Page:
Citroen C3 1.4 HDi Exclusive


The Citroen C3 aims to continue a long Gallic tradition of fun small cars and must charm buyers away from a string of very new, very capable rivals.
To beat them, Citroen has tried to do something different again; the tall, rounded lines of the Lumiere concept were an accurate preview of how the production C3 would turn out.
But fresh styling is unlikely to be enough. Its rivals may look more serious, but they are equally serious about cost, practicality, quality and dynamics. The C3 will need to be as able as its styling is original if it is to succeed.

Citroen C3 1.4 HDi Exclusive Design

Citroën C3 1.4 HDi Exclusive (1)
Citroen C3 1.4 HDi Exclusive (1)
The 70bhp, 1398cc C3 HDi tested here produces peak power at 4000rpm and peak torque of 110lb ft at 2000rpm.
The C3 is the first car to use PSA’s new PF1 small car platform which will also underpin the C2 city car due next year. Its suspension remains conventional, with MacPherson struts at the front, a cheap, compact torsion beam at the rear and anti-roll bars at both ends.
Braking is by disc at the front and drums at the rear; ABS with brakeforce distribution and brake assist is standard on the Exclusive trim level tested here and the SX below but not the basic LX.
Citroën C3 1.4 HDi Exclusive (2)
Citroen C3 1.4 HDi Exclusive (2)
The steering is more radical with fully electrical variable assistance claimed to cut mass and fuel consumption; at 1022kgs the C3’s kerb weight is low for a diesel of this class, despite being one of the widest and the tallest by some margin at 1520mm.
Citroen C3 1.4 HDi Exclusive On The Road
Citroën C3 1.4 HDi Exclusive (3)
Citroen C3 1.4 HDi Exclusive (3)
The C3 takes 13.0sec to hit 60mph, fine for a car of this class and power but you can have more pace for the same money; both the Seat Ibiza and the Skoda Fabia can shave two seconds from the 0-60mph time and might well make a better choice if you spend most of your time on motorways and A-roads, though neither will match the C3 for economy.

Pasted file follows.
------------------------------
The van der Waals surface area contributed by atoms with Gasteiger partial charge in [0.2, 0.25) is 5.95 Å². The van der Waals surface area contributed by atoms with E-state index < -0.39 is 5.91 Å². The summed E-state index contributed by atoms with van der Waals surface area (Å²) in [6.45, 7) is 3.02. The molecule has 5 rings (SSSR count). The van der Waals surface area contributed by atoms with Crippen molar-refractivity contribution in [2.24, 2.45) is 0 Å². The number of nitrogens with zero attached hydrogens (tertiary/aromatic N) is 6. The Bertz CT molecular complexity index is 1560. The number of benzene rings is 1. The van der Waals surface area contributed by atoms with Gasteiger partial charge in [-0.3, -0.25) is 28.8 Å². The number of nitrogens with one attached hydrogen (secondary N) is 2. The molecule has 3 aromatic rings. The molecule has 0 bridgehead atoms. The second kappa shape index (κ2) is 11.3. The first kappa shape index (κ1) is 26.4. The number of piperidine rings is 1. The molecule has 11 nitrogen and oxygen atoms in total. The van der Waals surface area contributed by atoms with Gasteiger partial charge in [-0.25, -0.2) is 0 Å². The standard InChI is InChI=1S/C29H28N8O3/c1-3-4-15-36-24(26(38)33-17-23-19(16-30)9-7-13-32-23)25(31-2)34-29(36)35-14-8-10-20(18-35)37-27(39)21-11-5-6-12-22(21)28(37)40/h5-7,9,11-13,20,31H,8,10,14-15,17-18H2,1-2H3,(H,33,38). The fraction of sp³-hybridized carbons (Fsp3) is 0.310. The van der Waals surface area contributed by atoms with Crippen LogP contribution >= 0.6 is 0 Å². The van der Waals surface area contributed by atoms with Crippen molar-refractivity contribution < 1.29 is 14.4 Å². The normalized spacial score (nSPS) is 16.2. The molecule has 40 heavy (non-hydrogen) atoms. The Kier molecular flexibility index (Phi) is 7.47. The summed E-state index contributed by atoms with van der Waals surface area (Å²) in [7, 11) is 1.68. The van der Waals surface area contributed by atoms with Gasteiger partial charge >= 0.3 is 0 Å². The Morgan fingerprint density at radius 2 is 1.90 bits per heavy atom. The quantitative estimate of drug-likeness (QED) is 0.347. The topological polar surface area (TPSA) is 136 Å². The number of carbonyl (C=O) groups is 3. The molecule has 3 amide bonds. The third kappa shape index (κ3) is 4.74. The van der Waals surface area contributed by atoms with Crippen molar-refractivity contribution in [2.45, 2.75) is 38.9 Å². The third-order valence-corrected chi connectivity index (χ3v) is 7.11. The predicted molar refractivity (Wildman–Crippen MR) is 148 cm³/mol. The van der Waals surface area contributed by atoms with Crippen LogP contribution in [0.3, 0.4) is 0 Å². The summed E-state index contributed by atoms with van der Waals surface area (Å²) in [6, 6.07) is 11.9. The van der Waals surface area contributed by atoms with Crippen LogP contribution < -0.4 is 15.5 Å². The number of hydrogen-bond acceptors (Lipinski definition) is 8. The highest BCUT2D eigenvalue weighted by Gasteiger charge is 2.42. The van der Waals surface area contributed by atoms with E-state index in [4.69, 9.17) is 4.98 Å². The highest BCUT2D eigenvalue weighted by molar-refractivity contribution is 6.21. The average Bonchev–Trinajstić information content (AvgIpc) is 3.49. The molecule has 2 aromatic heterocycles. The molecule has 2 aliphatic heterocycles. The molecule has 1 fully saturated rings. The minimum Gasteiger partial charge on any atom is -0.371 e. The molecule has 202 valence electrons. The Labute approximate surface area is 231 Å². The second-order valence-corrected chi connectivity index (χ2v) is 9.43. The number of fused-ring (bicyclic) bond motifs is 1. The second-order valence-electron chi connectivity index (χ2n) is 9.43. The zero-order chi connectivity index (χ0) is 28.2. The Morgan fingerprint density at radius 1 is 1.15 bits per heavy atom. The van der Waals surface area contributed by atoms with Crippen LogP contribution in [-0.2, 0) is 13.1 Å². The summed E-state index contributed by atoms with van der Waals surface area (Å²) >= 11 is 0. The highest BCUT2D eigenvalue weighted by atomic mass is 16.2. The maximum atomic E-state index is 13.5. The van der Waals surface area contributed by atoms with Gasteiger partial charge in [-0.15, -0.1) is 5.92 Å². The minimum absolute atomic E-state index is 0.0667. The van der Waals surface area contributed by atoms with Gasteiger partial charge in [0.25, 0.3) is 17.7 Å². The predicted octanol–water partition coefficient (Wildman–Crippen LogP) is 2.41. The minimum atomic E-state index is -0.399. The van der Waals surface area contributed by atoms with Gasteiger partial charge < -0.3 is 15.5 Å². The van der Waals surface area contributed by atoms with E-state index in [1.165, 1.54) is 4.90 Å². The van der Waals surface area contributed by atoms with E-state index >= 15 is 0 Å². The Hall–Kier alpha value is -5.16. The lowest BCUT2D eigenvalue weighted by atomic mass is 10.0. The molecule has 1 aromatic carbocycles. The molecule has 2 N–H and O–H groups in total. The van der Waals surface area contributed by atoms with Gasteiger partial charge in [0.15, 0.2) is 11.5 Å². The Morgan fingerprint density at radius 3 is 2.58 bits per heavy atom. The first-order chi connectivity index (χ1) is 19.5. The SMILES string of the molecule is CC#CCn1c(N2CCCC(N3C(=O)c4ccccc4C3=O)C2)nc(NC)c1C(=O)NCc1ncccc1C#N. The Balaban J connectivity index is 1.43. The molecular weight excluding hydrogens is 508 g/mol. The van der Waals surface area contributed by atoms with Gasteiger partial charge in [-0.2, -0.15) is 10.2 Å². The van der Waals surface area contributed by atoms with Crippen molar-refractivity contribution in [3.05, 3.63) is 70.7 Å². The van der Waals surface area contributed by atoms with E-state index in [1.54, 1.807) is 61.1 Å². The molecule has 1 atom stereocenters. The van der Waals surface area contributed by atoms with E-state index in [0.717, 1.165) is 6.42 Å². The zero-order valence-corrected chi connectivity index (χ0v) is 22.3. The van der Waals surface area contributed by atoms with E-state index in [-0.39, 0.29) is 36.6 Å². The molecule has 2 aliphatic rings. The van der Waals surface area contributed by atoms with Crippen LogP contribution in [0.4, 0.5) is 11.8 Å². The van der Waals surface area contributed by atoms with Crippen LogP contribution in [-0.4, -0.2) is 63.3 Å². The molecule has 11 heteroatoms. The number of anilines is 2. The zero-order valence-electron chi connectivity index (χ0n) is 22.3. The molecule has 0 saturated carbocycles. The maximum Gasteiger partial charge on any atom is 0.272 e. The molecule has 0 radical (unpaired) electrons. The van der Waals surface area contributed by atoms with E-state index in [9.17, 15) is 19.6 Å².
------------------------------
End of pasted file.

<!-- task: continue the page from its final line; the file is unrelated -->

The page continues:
But accept the C3 for what it is and you won’t be seriously put out by its lack of pace; single-carriageway overtaking is plainly off the menu but the C3 is capable of adequate motorway progress up to the speed limit.
The C3 is comfortable, but its charm diminishes if you try to hustle it. The ride is soft; together with the refined powertrain and low levels of tyre and wind noise this leaves the C3’s cabin surprisingly calm and quiet for a diesel supermini. And body movement is quite tightly controlled, improving passenger comfort.
Citroën C3 1.4 HDi Exclusive (4)
Citroen C3 1.4 HDi Exclusive (4)
But it’s the steering that lets the side down; with 3.2 turns form lock to lock it’s too long-winded and imprecise at pace. It’s admirably light at parking speeds but the electric assistance adds weight too early and in clearly noticeable steps; even at low speeds you find yourself having to add more muscle mid-manouevre.
Citroen C3 1.4 HDi Exclusive Living
Citroën C3 1.4 HDi Exclusive (5)
Citroen C3 1.4 HDi Exclusive (5)
Get into the C3 and you’ll be pleased to note that the awkward French driving position of old is absent; instead you get firm seats with a full range of adjustment and a steering column which can be tailored for both rake and reach.
The visibility is as good as the car’s height suggests, though the instrumentation leaves more to be desired. The main display looks a bit toy-like; a big digital speedo over which arches a thin digital rev counter which is hard to read.
Rear leg room is surprisingly cramped. The C3 won’t fit two six-footers line astern, but all its major new rivals will. Our top-spec Exclusive car comes with a standard kit list capable of matching anything else in the class.
The Citroen is only denied the title of Britain’s most economical conventionally-powered car by the bizarre coincidence that three models claim the same extraordinary combined consumption figure of 67.3mpg. But we haven’t yet road tested the Yaris D4D or the Renault Clio dCi80, so the C3 gets to verify its claim first. On our touring route we returned a sensational 64.9mpg giving 675 miles between refills. And it has a staggering CO2 rating of just 110g/km.
Citroen C3 1.4 HDi Exclusive Verdict
Citroën C3 1.4 HDi Exclusive (6)
Citroen C3 1.4 HDi Exclusive (6)
The C3’s ride and ridiculous economy give you two clear reasons to pick it over any of its rivals, many of which fail to excel in a single area. It makes a strong case on refinement, standard equipment and safety too but if performance, handling or space in the rear are important to you we’d direct you elsewhere. It isn’t the best small French car we’ve driven, but it does France’s reputation for them no harm at all.


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